Is “Oklahoma!” racist?

Feb 17, 2012, 1:30 PM | Updated: 2:21 pm
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oklahoma
The 5th Avenue Theatre is so taken aback by the strong negative reactions, it’s announced no fewer than four panel discussions between the matinee and night performances the next two weekends AND scheduled a Town Hall meeting to address the controversy. (Image courtesy 5th Avenue Theatre)

It’s been a busy week for the PR department of Seattle’s 5th Avenue Theatre. You wouldn’t think a 70-year-old musical with such classic songs as “Oh What a Beautiful Morning,” “People Will Say We’re In Love,” and “Oklahoma” could get people so worked up. But that’s what a little color-blind casting will do … or perhaps not so blind.

Amazingly, the 5th Avenue show is the first major mixed-race production of “Oklahoma!” to ever cast an African-American in the key role of Jud Fry, the villain of the piece. Just about every review of the show has taken the production to task for succumbing to racial stereotyping. Calling it a provocative but unintentional caricature, the Seattle Times pointedly asks why the show chooses to depict Jud as “a homicidal black brute, prone to quivering rages, who forces himself on a virginal white girl.” And the Seattle PI says it’s impossible to avoid the racial implications of Jud’s violent pursuit of the white Laurey.

It’s not just the reviewers – a number of people reportedly walked out at intermission on Opening Night, and it’s sparked a lot of lively discussions online. Calling the show “absolutely terrible,” one commenter wrote, “The multi-racial casting just felt …racist .. and made many people I talked to afterwards uncomfortable.” Another recounted that “there was a noticeable gasp from the audience when Curly took the rope off the cabin wall where Judd lived and threw it over a hook attached to the ceiling and encouraged Judd to hang himself. So not only do you have a black man playing the villain, you have him aggressively trying to date a white woman (and kiss her) and then encouraging him to hang himself. The cast was great, the singing was incredible, the dancing was wonderful but it’s racist in its casting.”

The 5th Avenue Theatre is so taken aback by the strong negative reactions, it’s announced no fewer than four panel discussions between the matinee and night performances the next two weekends AND scheduled a Town Hall meeting to address the controversy.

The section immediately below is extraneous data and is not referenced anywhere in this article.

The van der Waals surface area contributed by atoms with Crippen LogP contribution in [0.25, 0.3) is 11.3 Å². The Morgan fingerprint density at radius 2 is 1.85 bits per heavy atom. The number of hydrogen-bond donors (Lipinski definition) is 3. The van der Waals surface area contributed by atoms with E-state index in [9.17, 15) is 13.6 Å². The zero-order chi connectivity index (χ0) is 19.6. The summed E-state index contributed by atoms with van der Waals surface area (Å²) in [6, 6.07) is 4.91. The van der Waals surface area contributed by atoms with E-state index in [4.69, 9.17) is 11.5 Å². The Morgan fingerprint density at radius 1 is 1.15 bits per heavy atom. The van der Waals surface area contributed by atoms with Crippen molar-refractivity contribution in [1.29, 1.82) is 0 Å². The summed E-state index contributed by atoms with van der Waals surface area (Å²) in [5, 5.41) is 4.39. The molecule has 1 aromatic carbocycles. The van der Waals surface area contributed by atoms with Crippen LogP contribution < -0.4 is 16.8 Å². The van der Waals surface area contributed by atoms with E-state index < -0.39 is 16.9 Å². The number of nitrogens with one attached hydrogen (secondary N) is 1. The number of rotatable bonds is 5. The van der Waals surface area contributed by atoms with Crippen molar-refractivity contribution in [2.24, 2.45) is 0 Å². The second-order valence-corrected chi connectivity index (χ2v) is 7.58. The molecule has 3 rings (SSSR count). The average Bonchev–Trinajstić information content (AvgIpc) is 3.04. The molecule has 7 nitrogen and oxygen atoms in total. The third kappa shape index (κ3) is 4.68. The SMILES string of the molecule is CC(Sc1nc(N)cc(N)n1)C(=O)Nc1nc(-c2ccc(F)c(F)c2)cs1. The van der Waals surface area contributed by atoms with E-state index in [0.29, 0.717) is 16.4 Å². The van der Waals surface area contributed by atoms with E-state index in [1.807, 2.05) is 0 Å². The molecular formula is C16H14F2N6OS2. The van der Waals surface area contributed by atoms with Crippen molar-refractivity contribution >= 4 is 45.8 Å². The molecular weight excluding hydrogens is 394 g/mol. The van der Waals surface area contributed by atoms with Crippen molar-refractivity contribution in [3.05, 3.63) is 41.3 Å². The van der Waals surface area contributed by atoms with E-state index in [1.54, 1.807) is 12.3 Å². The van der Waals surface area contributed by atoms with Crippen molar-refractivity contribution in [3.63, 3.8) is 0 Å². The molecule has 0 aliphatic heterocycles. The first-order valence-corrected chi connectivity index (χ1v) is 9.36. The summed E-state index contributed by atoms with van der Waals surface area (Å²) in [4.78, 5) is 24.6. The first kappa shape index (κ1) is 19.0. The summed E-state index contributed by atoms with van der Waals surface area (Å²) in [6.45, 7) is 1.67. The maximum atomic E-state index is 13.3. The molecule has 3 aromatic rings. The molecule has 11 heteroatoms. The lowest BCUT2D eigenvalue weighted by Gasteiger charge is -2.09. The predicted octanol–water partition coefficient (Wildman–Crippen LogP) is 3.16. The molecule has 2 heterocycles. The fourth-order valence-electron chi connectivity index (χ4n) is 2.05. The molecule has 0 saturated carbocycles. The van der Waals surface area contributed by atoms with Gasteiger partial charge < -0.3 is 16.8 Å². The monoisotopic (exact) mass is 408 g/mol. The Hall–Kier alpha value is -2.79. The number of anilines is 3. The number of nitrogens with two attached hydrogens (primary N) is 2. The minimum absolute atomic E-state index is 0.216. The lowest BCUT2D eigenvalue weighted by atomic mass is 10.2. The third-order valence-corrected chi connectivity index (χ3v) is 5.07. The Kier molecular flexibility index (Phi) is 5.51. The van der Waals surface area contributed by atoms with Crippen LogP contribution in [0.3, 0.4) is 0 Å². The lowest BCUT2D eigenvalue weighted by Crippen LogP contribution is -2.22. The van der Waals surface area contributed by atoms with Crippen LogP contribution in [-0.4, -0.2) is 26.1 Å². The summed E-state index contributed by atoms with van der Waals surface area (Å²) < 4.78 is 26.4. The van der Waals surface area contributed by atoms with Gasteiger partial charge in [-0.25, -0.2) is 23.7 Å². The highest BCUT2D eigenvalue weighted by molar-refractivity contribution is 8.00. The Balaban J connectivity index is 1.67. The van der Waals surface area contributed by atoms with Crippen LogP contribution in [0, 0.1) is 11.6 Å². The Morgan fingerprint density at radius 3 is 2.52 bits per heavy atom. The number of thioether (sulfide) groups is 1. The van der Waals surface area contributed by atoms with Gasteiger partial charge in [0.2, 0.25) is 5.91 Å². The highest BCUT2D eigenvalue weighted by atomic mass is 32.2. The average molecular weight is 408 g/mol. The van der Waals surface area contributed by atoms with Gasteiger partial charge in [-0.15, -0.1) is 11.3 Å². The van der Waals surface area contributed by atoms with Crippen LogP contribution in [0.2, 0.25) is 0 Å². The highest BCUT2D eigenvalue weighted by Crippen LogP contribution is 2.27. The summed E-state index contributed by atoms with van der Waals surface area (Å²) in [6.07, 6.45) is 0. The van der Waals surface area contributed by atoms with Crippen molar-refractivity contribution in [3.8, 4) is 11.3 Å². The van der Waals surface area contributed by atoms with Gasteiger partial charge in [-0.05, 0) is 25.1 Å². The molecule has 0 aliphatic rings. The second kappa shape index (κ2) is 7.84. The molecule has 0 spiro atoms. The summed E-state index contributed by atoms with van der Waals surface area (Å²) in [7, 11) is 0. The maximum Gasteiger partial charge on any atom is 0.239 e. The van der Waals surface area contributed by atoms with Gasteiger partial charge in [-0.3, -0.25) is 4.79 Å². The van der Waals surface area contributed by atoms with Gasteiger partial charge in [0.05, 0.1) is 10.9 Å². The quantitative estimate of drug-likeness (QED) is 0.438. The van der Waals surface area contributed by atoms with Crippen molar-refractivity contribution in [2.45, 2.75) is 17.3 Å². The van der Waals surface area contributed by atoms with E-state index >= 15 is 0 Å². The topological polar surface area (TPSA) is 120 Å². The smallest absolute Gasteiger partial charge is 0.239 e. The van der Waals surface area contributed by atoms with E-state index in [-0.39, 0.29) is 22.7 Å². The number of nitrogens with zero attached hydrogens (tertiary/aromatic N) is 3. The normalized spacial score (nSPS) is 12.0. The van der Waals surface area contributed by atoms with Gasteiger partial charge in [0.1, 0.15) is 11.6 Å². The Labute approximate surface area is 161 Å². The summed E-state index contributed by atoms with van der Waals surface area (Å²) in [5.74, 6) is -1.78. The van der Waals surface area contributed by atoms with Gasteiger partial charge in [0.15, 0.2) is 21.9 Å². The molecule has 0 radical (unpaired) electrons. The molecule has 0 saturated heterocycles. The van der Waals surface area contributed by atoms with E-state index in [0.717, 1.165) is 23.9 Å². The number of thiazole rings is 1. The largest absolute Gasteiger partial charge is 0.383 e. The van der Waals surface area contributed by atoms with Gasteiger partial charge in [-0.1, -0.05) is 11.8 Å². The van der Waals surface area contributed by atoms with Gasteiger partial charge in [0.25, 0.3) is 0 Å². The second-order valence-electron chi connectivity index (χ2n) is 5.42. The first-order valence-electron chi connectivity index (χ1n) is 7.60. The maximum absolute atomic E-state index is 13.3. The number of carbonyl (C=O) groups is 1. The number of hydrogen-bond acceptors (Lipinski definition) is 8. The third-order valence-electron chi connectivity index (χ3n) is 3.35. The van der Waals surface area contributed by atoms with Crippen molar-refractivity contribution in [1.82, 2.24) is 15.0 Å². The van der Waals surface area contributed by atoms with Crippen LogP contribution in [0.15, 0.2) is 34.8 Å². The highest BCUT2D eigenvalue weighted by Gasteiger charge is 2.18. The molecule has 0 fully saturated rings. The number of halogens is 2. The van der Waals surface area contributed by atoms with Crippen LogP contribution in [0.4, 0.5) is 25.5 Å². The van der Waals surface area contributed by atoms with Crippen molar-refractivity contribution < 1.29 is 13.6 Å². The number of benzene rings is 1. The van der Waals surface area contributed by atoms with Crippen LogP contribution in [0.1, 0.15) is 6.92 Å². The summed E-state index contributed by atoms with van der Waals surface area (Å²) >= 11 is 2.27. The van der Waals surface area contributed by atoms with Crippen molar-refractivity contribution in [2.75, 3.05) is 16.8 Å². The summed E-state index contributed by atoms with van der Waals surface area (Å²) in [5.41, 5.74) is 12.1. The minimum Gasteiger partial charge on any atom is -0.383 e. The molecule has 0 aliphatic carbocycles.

I saw the show last night, and at intermission, there were a number of hushed discussions about the race angle: “That’s kinda racist, right?” “It is racist, but maybe that’s the point?”

It’s clear that the 5th never intended to evoke quite such a strong reaction, but it did mean to stir things up a bit. Donald Byrd, the show’s choreographer, says he was inspired by the history of African-Americans in Oklahoma. In 1907, there were over 50 all-black communities in the state, more than in all the other states combined. The theatre’s artistic director, David Armstrong, says the intent was to have the casting amplify the inherent drama in the story.

So, is it racist? Well, it’s complicated. I get what all the fuss is about. It IS disconcerting, at times. It does conjure up a lot of disturbing racial imagery from our nation’s past, especially in Laurey’s dream sequence which plays up her sexual and racial fears. But then that’s what dreams do; they’re not ever politically correct.

To me the casting adds a dimension of interest and complexity to the musical, a musical I may have seen a few too many times. I’ve always been disturbed by just how quickly the show dispatches with the law of the land to clear Curly of murder. Making Jud black just increases that discomfort.

Among many things, Jud Fry is an outsider, a social outcast – and who better to represent THAT in 1907 Oklahoma than an African-American? Ideally, in a post-racial world, none of this would matter. But clearly, we’re not there yet.

Tom Tangney

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